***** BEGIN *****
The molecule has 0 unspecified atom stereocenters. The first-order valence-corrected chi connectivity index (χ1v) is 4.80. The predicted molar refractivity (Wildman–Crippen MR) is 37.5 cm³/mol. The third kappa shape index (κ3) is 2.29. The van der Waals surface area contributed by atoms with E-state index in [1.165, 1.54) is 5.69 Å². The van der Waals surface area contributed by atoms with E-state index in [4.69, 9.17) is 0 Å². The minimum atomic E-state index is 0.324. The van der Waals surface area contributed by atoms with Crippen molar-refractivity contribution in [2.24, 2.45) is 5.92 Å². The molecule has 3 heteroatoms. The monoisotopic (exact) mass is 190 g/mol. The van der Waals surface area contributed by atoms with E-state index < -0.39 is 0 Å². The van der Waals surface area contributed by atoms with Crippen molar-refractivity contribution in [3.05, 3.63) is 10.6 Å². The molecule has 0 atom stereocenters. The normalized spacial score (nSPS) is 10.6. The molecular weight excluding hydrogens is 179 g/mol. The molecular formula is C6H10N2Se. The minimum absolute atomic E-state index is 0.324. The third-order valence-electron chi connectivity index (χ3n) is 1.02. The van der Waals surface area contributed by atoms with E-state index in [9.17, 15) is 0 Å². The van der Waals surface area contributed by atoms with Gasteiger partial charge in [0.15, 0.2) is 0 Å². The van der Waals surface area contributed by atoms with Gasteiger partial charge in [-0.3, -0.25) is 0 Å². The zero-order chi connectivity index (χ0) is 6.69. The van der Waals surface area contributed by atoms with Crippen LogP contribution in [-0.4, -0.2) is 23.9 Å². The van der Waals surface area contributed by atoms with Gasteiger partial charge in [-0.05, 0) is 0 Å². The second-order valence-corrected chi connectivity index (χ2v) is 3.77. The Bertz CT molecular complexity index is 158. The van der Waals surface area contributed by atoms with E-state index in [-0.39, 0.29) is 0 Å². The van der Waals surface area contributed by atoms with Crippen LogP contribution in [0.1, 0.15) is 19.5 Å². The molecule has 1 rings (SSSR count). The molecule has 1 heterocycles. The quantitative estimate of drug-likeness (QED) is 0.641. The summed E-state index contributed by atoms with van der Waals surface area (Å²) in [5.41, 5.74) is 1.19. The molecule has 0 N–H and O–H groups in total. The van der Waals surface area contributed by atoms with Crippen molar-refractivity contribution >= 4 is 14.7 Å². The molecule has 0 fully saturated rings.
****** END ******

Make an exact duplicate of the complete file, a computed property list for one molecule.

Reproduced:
The molecule has 0 unspecified atom stereocenters. The first-order valence-corrected chi connectivity index (χ1v) is 4.80. The predicted molar refractivity (Wildman–Crippen MR) is 37.5 cm³/mol. The third kappa shape index (κ3) is 2.29. The van der Waals surface area contributed by atoms with E-state index in [1.165, 1.54) is 5.69 Å². The van der Waals surface area contributed by atoms with E-state index in [4.69, 9.17) is 0 Å². The minimum atomic E-state index is 0.324. The van der Waals surface area contributed by atoms with Crippen molar-refractivity contribution in [2.24, 2.45) is 5.92 Å². The molecule has 3 heteroatoms. The monoisotopic (exact) mass is 190 g/mol. The van der Waals surface area contributed by atoms with E-state index < -0.39 is 0 Å². The van der Waals surface area contributed by atoms with Crippen molar-refractivity contribution in [3.05, 3.63) is 10.6 Å². The molecule has 0 atom stereocenters. The normalized spacial score (nSPS) is 10.6. The molecular weight excluding hydrogens is 179 g/mol. The molecular formula is C6H10N2Se. The minimum absolute atomic E-state index is 0.324. The third-order valence-electron chi connectivity index (χ3n) is 1.02. The van der Waals surface area contributed by atoms with E-state index in [9.17, 15) is 0 Å². The van der Waals surface area contributed by atoms with Gasteiger partial charge in [0.15, 0.2) is 0 Å². The van der Waals surface area contributed by atoms with Gasteiger partial charge in [-0.3, -0.25) is 0 Å². The zero-order chi connectivity index (χ0) is 6.69. The van der Waals surface area contributed by atoms with Crippen LogP contribution in [-0.4, -0.2) is 23.9 Å². The van der Waals surface area contributed by atoms with Gasteiger partial charge in [-0.05, 0) is 0 Å². The second-order valence-corrected chi connectivity index (χ2v) is 3.77. The Bertz CT molecular complexity index is 158. The van der Waals surface area contributed by atoms with E-state index in [-0.39, 0.29) is 0 Å². The van der Waals surface area contributed by atoms with Crippen LogP contribution in [0.1, 0.15) is 19.5 Å². The molecule has 1 rings (SSSR count). The molecule has 1 heterocycles. The quantitative estimate of drug-likeness (QED) is 0.641. The summed E-state index contributed by atoms with van der Waals surface area (Å²) in [5.41, 5.74) is 1.19. The molecule has 0 N–H and O–H groups in total. The van der Waals surface area contributed by atoms with Crippen molar-refractivity contribution >= 4 is 14.7 Å². The molecule has 0 fully saturated rings.